Tuesday, May 8, 2012

Crowd Funding is the Future

One of my favorite topics this year has been crowdfunding. Searching old TED addresses on YouTube, I came across two seven to eight minute talks on the subject, one delivered at TEDx USC and the other at TEDx Victoria.

TEDxVictoria - Victoria Westcott - Crowdfunding 101
TEDxUSC - Dana Mauriello - Crowdfunding to Turn Ideas into Impact

The first talk by Victoria Westcott is about the basics of crowdfunding. Her primary principle and message is the power of going straight to your audience to fund your goals. Victoria discusses lessons she learned as a child selling her sister's cupcakes. She also gives three case studies of successful crowdfunders like Scott Wilson of Chicago who raised almost a million dollars offering iPod nano watch bands to his funders. Scott only asked for $15,000, but got $942,578 from 13,512 people who wanted the bands before anyone else. She also talks about Tall Tale Books, a small mom and pop bookstore in Canada in need of cash flow who asked people to send them $10 a month by PayPal automatically and every few months they can come in to pick out books for their kids, nieces, and nephews using the credit. Finally, she told her own story about raising $20,000 for a movie called Locked in a Garage Band. While they just barely reached their fundraising goal, she got all kinds of media coverage that helped draw even more important resources to her project, including name actors who worked for far less than their normal rates! Victoria concludes by summarizing five lessons from her childhood that apply to crowdfunding: Make it awesome (don't sell until it is ready), sell directly to your audience (and know who they are), don't ask for charity, get out there, and follow through! "You just might get tips!"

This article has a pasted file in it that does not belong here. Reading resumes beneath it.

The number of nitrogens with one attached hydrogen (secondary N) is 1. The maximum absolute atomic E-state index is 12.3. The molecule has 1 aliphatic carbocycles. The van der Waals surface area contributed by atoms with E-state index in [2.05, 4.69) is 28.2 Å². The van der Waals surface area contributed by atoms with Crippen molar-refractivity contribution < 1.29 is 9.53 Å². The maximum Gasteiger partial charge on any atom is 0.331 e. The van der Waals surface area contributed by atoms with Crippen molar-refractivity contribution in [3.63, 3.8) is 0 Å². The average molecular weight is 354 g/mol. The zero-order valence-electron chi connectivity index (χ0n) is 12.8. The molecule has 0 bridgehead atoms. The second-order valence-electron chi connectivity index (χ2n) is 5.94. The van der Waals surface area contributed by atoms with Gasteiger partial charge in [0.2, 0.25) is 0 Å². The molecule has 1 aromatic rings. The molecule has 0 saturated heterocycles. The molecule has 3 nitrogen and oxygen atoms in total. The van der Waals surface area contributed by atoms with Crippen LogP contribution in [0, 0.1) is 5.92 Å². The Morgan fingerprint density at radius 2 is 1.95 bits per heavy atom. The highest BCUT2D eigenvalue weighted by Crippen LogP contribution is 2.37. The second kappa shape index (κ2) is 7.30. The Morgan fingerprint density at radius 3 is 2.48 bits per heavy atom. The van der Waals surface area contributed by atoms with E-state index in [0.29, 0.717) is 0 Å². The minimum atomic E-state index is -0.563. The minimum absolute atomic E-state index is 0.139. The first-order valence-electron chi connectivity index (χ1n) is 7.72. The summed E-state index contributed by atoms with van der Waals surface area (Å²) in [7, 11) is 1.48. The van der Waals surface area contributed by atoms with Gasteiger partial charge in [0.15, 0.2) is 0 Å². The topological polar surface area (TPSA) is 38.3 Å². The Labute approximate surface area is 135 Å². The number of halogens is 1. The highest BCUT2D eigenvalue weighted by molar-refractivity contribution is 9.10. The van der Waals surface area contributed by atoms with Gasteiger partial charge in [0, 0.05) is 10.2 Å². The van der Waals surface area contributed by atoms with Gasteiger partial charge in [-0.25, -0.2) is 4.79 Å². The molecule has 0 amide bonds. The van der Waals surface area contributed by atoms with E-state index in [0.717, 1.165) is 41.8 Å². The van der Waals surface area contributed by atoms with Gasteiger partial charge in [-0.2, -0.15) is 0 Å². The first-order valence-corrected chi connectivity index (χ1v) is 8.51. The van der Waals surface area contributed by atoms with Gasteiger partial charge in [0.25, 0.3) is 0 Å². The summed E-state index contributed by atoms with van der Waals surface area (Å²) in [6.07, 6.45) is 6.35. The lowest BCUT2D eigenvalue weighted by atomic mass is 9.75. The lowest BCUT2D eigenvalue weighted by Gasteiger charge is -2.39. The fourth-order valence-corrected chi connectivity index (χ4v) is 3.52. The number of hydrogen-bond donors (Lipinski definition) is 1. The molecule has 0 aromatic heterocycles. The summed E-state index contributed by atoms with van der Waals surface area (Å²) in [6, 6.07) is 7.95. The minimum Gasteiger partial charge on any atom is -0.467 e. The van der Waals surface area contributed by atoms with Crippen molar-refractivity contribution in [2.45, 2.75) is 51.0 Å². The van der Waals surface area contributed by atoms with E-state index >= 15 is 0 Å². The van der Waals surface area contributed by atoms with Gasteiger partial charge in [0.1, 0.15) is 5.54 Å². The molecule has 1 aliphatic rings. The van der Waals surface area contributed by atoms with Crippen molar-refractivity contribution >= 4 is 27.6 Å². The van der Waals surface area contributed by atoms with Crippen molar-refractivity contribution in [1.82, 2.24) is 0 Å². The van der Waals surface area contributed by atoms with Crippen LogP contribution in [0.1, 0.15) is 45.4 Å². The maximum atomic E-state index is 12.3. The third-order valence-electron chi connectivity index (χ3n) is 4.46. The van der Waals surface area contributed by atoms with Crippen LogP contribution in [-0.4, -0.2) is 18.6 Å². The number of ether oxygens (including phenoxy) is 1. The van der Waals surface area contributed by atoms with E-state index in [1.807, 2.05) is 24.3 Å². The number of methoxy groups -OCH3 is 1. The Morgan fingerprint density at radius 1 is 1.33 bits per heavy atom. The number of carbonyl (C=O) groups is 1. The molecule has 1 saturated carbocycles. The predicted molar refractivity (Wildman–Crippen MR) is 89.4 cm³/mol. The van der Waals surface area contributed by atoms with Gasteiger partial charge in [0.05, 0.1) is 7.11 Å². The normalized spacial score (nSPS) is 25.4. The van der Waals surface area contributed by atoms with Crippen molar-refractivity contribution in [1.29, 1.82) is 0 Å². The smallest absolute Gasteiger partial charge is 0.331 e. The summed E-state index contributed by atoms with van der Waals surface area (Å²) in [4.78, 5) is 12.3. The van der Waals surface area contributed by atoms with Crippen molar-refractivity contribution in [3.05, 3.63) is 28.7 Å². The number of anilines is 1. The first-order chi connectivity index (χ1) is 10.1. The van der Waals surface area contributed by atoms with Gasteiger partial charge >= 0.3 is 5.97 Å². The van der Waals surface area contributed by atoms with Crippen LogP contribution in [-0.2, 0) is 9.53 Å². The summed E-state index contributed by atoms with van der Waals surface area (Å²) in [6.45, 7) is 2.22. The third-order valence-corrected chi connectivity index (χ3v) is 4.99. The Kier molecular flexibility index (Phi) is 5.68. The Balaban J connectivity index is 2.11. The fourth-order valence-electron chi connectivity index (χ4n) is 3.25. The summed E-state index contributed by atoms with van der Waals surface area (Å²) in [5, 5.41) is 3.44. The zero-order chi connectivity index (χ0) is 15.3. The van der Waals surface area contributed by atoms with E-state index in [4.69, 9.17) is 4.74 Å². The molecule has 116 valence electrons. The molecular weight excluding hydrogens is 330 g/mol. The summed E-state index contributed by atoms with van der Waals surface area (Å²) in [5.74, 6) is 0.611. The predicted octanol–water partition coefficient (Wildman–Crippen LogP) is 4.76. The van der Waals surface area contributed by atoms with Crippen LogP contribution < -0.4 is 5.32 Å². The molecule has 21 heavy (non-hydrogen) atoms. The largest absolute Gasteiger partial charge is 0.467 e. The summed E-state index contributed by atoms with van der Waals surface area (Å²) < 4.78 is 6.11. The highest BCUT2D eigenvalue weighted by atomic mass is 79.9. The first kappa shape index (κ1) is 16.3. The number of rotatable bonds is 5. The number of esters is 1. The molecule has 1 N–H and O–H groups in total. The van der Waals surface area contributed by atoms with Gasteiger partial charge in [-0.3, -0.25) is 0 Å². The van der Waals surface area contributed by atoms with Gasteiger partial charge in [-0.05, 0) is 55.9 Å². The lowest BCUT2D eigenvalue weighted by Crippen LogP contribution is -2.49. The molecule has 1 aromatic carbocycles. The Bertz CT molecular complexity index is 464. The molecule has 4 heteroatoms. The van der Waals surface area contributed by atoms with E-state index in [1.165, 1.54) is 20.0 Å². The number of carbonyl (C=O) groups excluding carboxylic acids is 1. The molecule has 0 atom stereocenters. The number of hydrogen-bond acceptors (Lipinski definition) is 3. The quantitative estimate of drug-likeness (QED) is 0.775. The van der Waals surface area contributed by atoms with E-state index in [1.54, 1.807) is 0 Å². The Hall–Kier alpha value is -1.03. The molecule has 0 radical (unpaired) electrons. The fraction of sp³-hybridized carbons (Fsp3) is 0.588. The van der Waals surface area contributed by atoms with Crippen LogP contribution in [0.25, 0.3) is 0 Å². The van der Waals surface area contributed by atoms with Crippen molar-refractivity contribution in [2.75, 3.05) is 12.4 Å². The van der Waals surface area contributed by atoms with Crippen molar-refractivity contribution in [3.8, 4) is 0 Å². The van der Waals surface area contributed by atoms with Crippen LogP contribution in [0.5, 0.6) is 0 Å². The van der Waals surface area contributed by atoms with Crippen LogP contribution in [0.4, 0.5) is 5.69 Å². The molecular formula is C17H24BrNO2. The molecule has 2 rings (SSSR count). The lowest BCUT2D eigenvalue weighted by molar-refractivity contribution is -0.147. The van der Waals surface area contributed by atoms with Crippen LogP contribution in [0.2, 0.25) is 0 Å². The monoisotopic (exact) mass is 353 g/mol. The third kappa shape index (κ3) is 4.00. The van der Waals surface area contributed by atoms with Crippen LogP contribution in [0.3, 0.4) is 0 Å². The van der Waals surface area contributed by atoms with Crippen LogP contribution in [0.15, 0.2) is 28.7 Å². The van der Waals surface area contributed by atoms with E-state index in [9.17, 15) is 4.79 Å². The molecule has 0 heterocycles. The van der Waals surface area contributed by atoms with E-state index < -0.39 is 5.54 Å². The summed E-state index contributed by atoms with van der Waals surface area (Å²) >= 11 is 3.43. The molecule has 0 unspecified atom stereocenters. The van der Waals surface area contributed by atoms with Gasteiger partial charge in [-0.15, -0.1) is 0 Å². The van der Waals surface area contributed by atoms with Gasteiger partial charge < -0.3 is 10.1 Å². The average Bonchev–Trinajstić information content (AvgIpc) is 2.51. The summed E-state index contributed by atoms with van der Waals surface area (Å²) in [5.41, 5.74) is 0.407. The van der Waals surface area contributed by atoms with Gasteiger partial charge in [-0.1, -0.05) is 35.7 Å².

The second talk by Dana Mauriello was far less personal, but also had important principles to share. She compares crowdfunding to passing around a collection plate at church to fund a new roof, and says the principle is far more efficient today thanks to technologies like the Internet. She describes Kiva, KickStarter, and Prosper as best of class examples of how crowdfunding currently operates, then talks about her own website, ProFounder.com, descended from a project called WikiMart in her Stanford University class. More on ProFounder in a moment... Dana notes that crowdfunding arises from a huge market of friends and family investment that exceeds $150 billion annually. Dana describes the word "crowdfunding" as a misnomer. The real term should be "community funding" because it allows communities to take ownership in an idea and the resulting business.